Nov 4, 2014 9:04 PM by NBC News
Republicans edged closer Tuesday to capturing the Senate and locked up control of the House for two more years, according to an NBC News projection, in a midterm election waged across a deeply unhappy electorate.
The GOP was projected to pick off Senate seats held by Democrats in Arkansas, Colorado, Montana, South Dakota and West Virginia - five of the six they needed to control the chamber for the first time in eight years. Mitch McConnell defended his seat in Kentucky, hoping to become majority leader.
But Democrat Jeanne Shaheen beat back a furious challenge from ex-Sen. Scott Brown to hold her New Hampshire seat as her party sought a firewall. Republicans were also forced to defend seats that they hold in Kansas and Georgia, meaning their margin could fall.
In the House, the GOP sought to expand its 233-199 advantage. NBC News projected that they quickly sealed two more years in the majority. The Republicans were expected to finish the night with a margin of 243-192, plus or minus seven seats.Exit poll data found the public in a bleak mood: 54 percent disapprove of Obama, and 79 percent disapprove of the job Congress is doing. Two in three Americans in the last NBC News/Wall Street Journal poll before the vote said that the country was on the wrong track.
In the Senate, Democratic incumbent Mark Udall of Colorado was bounced by Republican Rep. Cory Gardner, and Tom Cotton was projected to beat Mark Pryor in Arkansas. Republicans Steve Daines in Montana, Mike Rounds in South Dakota and Shelley Moore Capito in West Virginia all captured seats held by retiring Democrats.
Regardless of how the rest of the Senate races shake out - there are 36 seats to be decided in all - control of the chamber might not be decided for weeks or months.
In Louisiana, NBC News projected that the Senate race was headed for a Dec. 6 runoff, with incumbent Democrat Mary Landrieu facing Republican challenger Bill Cassidy. A runoff was also a possibility in Georgia, where Democrat Michelle Nunn was battling Republican David Perdue.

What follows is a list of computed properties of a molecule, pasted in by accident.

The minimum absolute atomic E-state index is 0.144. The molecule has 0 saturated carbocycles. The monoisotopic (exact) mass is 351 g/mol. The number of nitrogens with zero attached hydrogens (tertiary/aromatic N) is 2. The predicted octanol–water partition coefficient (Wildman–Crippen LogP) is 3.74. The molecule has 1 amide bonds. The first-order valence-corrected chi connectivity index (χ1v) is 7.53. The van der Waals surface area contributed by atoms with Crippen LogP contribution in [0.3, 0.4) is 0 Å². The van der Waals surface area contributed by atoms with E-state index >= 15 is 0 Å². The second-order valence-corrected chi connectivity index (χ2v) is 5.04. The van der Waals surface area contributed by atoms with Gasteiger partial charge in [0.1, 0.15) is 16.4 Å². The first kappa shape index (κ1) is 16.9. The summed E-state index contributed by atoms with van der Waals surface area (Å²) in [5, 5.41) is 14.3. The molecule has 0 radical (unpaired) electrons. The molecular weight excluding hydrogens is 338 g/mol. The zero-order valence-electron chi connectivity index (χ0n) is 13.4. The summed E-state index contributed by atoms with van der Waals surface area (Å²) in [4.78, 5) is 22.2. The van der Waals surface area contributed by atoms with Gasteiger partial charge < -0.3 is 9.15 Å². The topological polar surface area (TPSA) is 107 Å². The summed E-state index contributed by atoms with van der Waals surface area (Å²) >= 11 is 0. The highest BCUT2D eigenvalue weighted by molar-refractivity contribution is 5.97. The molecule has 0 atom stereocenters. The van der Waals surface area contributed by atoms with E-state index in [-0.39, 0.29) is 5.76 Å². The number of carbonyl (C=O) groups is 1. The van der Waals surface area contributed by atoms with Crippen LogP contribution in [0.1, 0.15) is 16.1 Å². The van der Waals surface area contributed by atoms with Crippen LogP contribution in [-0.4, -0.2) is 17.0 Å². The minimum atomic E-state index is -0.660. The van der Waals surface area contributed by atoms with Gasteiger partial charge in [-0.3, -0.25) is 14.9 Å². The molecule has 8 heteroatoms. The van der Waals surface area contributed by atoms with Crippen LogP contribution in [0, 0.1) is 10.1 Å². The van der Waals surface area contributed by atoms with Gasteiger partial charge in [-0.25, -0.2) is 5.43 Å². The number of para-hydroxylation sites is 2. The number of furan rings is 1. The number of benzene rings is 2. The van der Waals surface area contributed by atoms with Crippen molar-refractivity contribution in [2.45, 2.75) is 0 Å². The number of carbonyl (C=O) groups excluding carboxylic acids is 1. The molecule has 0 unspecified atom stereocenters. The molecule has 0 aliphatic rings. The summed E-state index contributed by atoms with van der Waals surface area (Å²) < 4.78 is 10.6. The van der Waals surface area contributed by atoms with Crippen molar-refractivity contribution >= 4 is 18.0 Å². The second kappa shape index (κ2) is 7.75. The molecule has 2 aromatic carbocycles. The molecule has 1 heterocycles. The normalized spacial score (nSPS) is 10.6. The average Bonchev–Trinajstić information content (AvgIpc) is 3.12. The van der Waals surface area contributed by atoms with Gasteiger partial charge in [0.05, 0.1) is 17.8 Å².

In Kansas, independent Greg Orman has said he will caucus with the majority party if he wins - but he could wind up determining the majority all by himself.
Obama, with a new Congress to deal with, invited leaders of both parties and both houses to the White House on Friday for a post-election meeting, a White House official told NBC News.
A Republican takeover of the Senate would force Obama to use his veto power far more often - he has wielded it only twice in six years - and complicate his efforts to make judicial appointments, including to the Supreme Court.
Almost across the board, Republicans sought to tie their Democratic opponents to the president throughout the campaign. And the president mostly stayed away from states with close races, knowing his presence could hinder vulnerable Democrats seeking to distance themselves from the leader of their party.Voters have been rattled all year by threats they scarcely considered before - ISIS, Ebola, a Russian menace. But they reported that they care far more about the economy, and two in three are unhappy about that, too.
Obama's approval rating has bounced around the low 40s all year - 42 percent in the final reading before Election Day. The approval rating for Congress barely clears double digits.
For all the discontent, voters are just about evenly split on who should be trusted to clean up the mess after the least productive Congresses in history. Likely voters in the NBC poll preferred a Republican-controlled Congress by a margin of just 46-45.
In governor's races, Republican Scott Walker of Wisconsin, a potential 2016 presidential candidate who clashed with unions and then survived a recall election two years ago, won a tough re-election battle.
Incumbent republican Tom Corbett of Pennsylvania was ousted by Democrat Tom Wolf. In Texas, Republican Greg Abbott was projected to beat Democrat Wendy Davis, who gained national fame last year by filibustering an abortion bill.
In all, 36 governorships are up for grabs. There, the sour mood of the country was even more evident: At least 10 governors were vulnerable, in addition to the one, Neil Abercrombie of Hawaii, who already lost in a primary.
Among others biting their nails were Republicans Sam Brownback of Kansas, whose deep tax cuts were blamed for economic disaster, and Paul LePage of Maine, who spent the race's last week trading potshots with a nurse defying an Ebola quarantine.
A victory by Republican-turned-Democrat Charlie Crist in Florida over Republican Gov. Rick Scott would be a rare bright spot for Democrats in what is expected to be an overall disappointing election night.Among ballot initiatives, Alaska, Oregon and the District of Columbia are voting on whether to allow the use of limited amounts of marijuana. Arkansas and Nebraska passed minimum-wage increases, and they were on the ballot in Alaska and South Dakota.
Measure 5 in Colorado, which would have enacted a "personhood" abortion ban and included unborn human beings in the state criminal code, failed.